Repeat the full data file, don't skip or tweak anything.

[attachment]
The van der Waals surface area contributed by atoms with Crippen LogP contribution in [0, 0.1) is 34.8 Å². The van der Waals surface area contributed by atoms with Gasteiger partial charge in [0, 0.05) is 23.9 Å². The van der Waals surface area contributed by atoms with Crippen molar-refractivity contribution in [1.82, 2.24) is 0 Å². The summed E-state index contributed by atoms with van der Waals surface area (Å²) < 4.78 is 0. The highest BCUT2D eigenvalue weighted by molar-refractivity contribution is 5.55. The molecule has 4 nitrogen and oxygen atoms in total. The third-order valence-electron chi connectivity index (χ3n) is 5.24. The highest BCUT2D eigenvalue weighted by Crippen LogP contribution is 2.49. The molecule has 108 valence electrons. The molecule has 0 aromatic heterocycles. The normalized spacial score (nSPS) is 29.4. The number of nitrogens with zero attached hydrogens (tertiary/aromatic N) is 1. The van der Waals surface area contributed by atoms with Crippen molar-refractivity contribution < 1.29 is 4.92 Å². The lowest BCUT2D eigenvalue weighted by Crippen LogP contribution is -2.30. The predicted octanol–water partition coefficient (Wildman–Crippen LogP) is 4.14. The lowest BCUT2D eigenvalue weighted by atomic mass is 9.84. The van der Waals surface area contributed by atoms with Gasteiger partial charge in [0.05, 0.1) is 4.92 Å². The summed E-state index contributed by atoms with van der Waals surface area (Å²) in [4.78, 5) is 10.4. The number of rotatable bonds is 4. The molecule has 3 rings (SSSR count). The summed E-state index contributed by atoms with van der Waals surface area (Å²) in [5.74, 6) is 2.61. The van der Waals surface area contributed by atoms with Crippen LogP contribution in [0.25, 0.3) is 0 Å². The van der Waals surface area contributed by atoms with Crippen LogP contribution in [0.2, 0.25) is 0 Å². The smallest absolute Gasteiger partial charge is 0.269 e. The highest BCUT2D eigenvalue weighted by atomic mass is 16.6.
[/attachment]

The van der Waals surface area contributed by atoms with Crippen LogP contribution in [0, 0.1) is 34.8 Å². The van der Waals surface area contributed by atoms with Gasteiger partial charge in [0, 0.05) is 23.9 Å². The van der Waals surface area contributed by atoms with Crippen molar-refractivity contribution in [1.82, 2.24) is 0 Å². The summed E-state index contributed by atoms with van der Waals surface area (Å²) < 4.78 is 0. The highest BCUT2D eigenvalue weighted by molar-refractivity contribution is 5.55. The molecule has 4 nitrogen and oxygen atoms in total. The third-order valence-electron chi connectivity index (χ3n) is 5.24. The highest BCUT2D eigenvalue weighted by Crippen LogP contribution is 2.49. The molecule has 108 valence electrons. The molecule has 0 aromatic heterocycles. The normalized spacial score (nSPS) is 29.4. The number of nitrogens with zero attached hydrogens (tertiary/aromatic N) is 1. The van der Waals surface area contributed by atoms with Crippen molar-refractivity contribution < 1.29 is 4.92 Å². The lowest BCUT2D eigenvalue weighted by Crippen LogP contribution is -2.30. The predicted octanol–water partition coefficient (Wildman–Crippen LogP) is 4.14. The lowest BCUT2D eigenvalue weighted by atomic mass is 9.84. The van der Waals surface area contributed by atoms with Gasteiger partial charge in [0.05, 0.1) is 4.92 Å². The summed E-state index contributed by atoms with van der Waals surface area (Å²) in [4.78, 5) is 10.4. The number of rotatable bonds is 4. The molecule has 3 rings (SSSR count). The summed E-state index contributed by atoms with van der Waals surface area (Å²) in [5.74, 6) is 2.61. The van der Waals surface area contributed by atoms with Crippen LogP contribution in [0.25, 0.3) is 0 Å². The van der Waals surface area contributed by atoms with Crippen LogP contribution in [0.2, 0.25) is 0 Å². The smallest absolute Gasteiger partial charge is 0.269 e. The highest BCUT2D eigenvalue weighted by atomic mass is 16.6.